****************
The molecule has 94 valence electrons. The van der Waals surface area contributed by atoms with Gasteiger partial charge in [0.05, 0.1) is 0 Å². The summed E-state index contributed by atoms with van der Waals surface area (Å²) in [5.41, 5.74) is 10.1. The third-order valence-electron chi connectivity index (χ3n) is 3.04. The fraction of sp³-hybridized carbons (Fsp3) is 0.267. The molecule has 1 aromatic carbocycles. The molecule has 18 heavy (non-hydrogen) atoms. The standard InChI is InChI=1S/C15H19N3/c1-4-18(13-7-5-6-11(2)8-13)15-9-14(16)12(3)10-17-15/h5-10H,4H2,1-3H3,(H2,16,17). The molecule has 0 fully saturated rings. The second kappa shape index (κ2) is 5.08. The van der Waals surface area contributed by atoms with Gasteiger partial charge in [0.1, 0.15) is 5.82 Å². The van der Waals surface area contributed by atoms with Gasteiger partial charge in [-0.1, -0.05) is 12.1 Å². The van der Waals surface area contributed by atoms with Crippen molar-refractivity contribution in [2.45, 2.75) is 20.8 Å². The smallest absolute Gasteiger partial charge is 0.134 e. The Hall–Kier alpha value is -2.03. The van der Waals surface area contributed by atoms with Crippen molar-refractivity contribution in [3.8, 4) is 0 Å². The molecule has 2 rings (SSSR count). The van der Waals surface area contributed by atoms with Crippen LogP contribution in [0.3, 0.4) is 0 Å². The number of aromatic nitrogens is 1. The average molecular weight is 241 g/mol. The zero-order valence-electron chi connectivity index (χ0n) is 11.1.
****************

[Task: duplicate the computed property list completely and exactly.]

The molecule has 94 valence electrons. The van der Waals surface area contributed by atoms with Gasteiger partial charge in [0.05, 0.1) is 0 Å². The summed E-state index contributed by atoms with van der Waals surface area (Å²) in [5.41, 5.74) is 10.1. The third-order valence-electron chi connectivity index (χ3n) is 3.04. The fraction of sp³-hybridized carbons (Fsp3) is 0.267. The molecule has 1 aromatic carbocycles. The molecule has 18 heavy (non-hydrogen) atoms. The standard InChI is InChI=1S/C15H19N3/c1-4-18(13-7-5-6-11(2)8-13)15-9-14(16)12(3)10-17-15/h5-10H,4H2,1-3H3,(H2,16,17). The molecule has 0 fully saturated rings. The second kappa shape index (κ2) is 5.08. The van der Waals surface area contributed by atoms with Gasteiger partial charge in [0.1, 0.15) is 5.82 Å². The van der Waals surface area contributed by atoms with Gasteiger partial charge in [-0.1, -0.05) is 12.1 Å². The van der Waals surface area contributed by atoms with Crippen molar-refractivity contribution in [2.45, 2.75) is 20.8 Å². The smallest absolute Gasteiger partial charge is 0.134 e. The Hall–Kier alpha value is -2.03. The van der Waals surface area contributed by atoms with Crippen molar-refractivity contribution in [3.8, 4) is 0 Å². The molecule has 2 rings (SSSR count). The van der Waals surface area contributed by atoms with Crippen LogP contribution in [0.3, 0.4) is 0 Å². The number of aromatic nitrogens is 1. The average molecular weight is 241 g/mol. The zero-order valence-electron chi connectivity index (χ0n) is 11.1.